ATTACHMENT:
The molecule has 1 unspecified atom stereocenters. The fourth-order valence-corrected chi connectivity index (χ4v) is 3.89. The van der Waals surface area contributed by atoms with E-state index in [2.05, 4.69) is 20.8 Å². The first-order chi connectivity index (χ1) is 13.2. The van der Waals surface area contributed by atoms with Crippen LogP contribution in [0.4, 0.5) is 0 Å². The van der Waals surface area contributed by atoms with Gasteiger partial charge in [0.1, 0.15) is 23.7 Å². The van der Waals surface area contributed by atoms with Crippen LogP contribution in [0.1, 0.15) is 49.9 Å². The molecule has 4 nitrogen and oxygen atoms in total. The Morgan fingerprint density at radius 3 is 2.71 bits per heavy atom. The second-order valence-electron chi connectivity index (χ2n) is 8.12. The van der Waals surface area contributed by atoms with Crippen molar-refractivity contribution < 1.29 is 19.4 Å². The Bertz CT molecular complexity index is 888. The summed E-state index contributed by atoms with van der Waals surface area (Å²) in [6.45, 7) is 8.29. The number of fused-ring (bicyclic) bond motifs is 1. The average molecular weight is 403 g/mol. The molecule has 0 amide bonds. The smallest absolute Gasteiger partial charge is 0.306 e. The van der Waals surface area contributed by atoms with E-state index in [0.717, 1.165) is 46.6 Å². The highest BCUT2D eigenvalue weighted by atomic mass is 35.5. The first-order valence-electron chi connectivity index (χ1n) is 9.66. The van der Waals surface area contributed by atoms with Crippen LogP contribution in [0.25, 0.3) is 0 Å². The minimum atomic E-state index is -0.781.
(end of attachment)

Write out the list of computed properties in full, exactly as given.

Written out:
The molecule has 1 unspecified atom stereocenters. The fourth-order valence-corrected chi connectivity index (χ4v) is 3.89. The van der Waals surface area contributed by atoms with E-state index in [2.05, 4.69) is 20.8 Å². The first-order chi connectivity index (χ1) is 13.2. The van der Waals surface area contributed by atoms with Crippen LogP contribution in [0.4, 0.5) is 0 Å². The van der Waals surface area contributed by atoms with Gasteiger partial charge in [0.1, 0.15) is 23.7 Å². The van der Waals surface area contributed by atoms with Crippen LogP contribution in [0.1, 0.15) is 49.9 Å². The molecule has 4 nitrogen and oxygen atoms in total. The Morgan fingerprint density at radius 3 is 2.71 bits per heavy atom. The second-order valence-electron chi connectivity index (χ2n) is 8.12. The van der Waals surface area contributed by atoms with Crippen molar-refractivity contribution < 1.29 is 19.4 Å². The Bertz CT molecular complexity index is 888. The summed E-state index contributed by atoms with van der Waals surface area (Å²) in [6.45, 7) is 8.29. The number of fused-ring (bicyclic) bond motifs is 1. The average molecular weight is 403 g/mol. The molecule has 0 amide bonds. The smallest absolute Gasteiger partial charge is 0.306 e. The van der Waals surface area contributed by atoms with E-state index in [0.717, 1.165) is 46.6 Å². The highest BCUT2D eigenvalue weighted by atomic mass is 35.5. The first-order valence-electron chi connectivity index (χ1n) is 9.66. The van der Waals surface area contributed by atoms with Crippen LogP contribution in [0.25, 0.3) is 0 Å². The minimum atomic E-state index is -0.781.